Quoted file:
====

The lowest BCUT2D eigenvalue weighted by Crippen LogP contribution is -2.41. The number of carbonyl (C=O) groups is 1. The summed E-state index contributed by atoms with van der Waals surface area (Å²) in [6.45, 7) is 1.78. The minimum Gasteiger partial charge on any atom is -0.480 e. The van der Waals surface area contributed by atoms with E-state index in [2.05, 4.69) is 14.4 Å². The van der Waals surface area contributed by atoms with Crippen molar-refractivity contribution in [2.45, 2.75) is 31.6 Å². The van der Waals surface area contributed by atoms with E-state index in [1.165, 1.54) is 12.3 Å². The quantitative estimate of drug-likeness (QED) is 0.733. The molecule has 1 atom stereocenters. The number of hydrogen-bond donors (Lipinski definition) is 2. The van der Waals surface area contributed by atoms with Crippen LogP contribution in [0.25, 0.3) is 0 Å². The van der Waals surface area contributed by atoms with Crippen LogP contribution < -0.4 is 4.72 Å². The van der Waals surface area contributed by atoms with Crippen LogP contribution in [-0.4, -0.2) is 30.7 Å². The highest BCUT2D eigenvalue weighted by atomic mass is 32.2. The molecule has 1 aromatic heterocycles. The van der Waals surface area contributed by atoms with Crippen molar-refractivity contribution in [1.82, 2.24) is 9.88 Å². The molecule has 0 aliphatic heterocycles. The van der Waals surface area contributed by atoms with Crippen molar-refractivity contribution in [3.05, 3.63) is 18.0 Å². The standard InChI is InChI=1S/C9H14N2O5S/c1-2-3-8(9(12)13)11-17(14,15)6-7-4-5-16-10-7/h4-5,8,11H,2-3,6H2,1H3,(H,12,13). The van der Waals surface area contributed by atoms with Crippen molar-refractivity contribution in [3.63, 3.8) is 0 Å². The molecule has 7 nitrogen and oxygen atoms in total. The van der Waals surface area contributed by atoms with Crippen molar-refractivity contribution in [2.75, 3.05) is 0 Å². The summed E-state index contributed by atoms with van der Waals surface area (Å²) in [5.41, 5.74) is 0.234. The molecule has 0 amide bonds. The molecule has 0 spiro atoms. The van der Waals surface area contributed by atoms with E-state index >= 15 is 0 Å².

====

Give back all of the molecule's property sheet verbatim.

The lowest BCUT2D eigenvalue weighted by Crippen LogP contribution is -2.41. The number of carbonyl (C=O) groups is 1. The summed E-state index contributed by atoms with van der Waals surface area (Å²) in [6.45, 7) is 1.78. The minimum Gasteiger partial charge on any atom is -0.480 e. The van der Waals surface area contributed by atoms with E-state index in [2.05, 4.69) is 14.4 Å². The van der Waals surface area contributed by atoms with Crippen molar-refractivity contribution in [2.45, 2.75) is 31.6 Å². The van der Waals surface area contributed by atoms with E-state index in [1.165, 1.54) is 12.3 Å². The quantitative estimate of drug-likeness (QED) is 0.733. The molecule has 1 atom stereocenters. The number of hydrogen-bond donors (Lipinski definition) is 2. The van der Waals surface area contributed by atoms with Crippen LogP contribution in [0.25, 0.3) is 0 Å². The van der Waals surface area contributed by atoms with Crippen LogP contribution < -0.4 is 4.72 Å². The van der Waals surface area contributed by atoms with Crippen LogP contribution in [-0.4, -0.2) is 30.7 Å². The highest BCUT2D eigenvalue weighted by atomic mass is 32.2. The molecule has 1 aromatic heterocycles. The van der Waals surface area contributed by atoms with Crippen molar-refractivity contribution in [1.82, 2.24) is 9.88 Å². The molecule has 0 aliphatic heterocycles. The van der Waals surface area contributed by atoms with Crippen molar-refractivity contribution in [3.05, 3.63) is 18.0 Å². The standard InChI is InChI=1S/C9H14N2O5S/c1-2-3-8(9(12)13)11-17(14,15)6-7-4-5-16-10-7/h4-5,8,11H,2-3,6H2,1H3,(H,12,13). The van der Waals surface area contributed by atoms with Crippen molar-refractivity contribution in [3.63, 3.8) is 0 Å². The molecule has 7 nitrogen and oxygen atoms in total. The van der Waals surface area contributed by atoms with Crippen molar-refractivity contribution in [2.75, 3.05) is 0 Å². The summed E-state index contributed by atoms with van der Waals surface area (Å²) in [5.41, 5.74) is 0.234. The molecule has 0 amide bonds. The molecule has 0 spiro atoms. The van der Waals surface area contributed by atoms with E-state index >= 15 is 0 Å².